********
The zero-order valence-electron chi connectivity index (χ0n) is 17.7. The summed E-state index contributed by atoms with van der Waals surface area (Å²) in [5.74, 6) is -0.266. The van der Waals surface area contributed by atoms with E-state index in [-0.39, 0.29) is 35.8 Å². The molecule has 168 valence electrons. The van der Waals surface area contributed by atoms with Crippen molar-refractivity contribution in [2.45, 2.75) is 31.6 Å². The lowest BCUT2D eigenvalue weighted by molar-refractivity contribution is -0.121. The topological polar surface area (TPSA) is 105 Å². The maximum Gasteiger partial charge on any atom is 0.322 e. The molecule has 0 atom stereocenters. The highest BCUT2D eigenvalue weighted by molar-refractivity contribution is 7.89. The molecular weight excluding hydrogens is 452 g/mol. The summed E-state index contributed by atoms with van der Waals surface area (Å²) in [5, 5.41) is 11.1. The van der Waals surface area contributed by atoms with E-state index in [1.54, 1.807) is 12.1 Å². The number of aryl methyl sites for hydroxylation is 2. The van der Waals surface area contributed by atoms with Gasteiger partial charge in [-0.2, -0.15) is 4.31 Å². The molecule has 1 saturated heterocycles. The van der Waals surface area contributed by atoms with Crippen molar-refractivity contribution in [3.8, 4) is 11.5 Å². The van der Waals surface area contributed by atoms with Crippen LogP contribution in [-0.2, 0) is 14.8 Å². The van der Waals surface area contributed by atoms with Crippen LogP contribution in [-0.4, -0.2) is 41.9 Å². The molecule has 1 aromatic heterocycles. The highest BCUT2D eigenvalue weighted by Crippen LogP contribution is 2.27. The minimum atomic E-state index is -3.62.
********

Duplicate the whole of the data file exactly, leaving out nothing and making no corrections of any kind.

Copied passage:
The zero-order valence-electron chi connectivity index (χ0n) is 17.7. The summed E-state index contributed by atoms with van der Waals surface area (Å²) in [5.74, 6) is -0.266. The van der Waals surface area contributed by atoms with E-state index in [-0.39, 0.29) is 35.8 Å². The molecule has 168 valence electrons. The van der Waals surface area contributed by atoms with Crippen molar-refractivity contribution in [2.45, 2.75) is 31.6 Å². The lowest BCUT2D eigenvalue weighted by molar-refractivity contribution is -0.121. The topological polar surface area (TPSA) is 105 Å². The maximum Gasteiger partial charge on any atom is 0.322 e. The molecule has 0 atom stereocenters. The highest BCUT2D eigenvalue weighted by molar-refractivity contribution is 7.89. The molecular weight excluding hydrogens is 452 g/mol. The summed E-state index contributed by atoms with van der Waals surface area (Å²) in [5, 5.41) is 11.1. The van der Waals surface area contributed by atoms with E-state index in [1.54, 1.807) is 12.1 Å². The number of aryl methyl sites for hydroxylation is 2. The van der Waals surface area contributed by atoms with Gasteiger partial charge in [-0.2, -0.15) is 4.31 Å². The molecule has 1 saturated heterocycles. The van der Waals surface area contributed by atoms with Crippen molar-refractivity contribution in [3.8, 4) is 11.5 Å². The van der Waals surface area contributed by atoms with Crippen LogP contribution in [-0.2, 0) is 14.8 Å². The van der Waals surface area contributed by atoms with Crippen LogP contribution in [-0.4, -0.2) is 41.9 Å². The molecule has 1 aromatic heterocycles. The highest BCUT2D eigenvalue weighted by Crippen LogP contribution is 2.27. The minimum atomic E-state index is -3.62.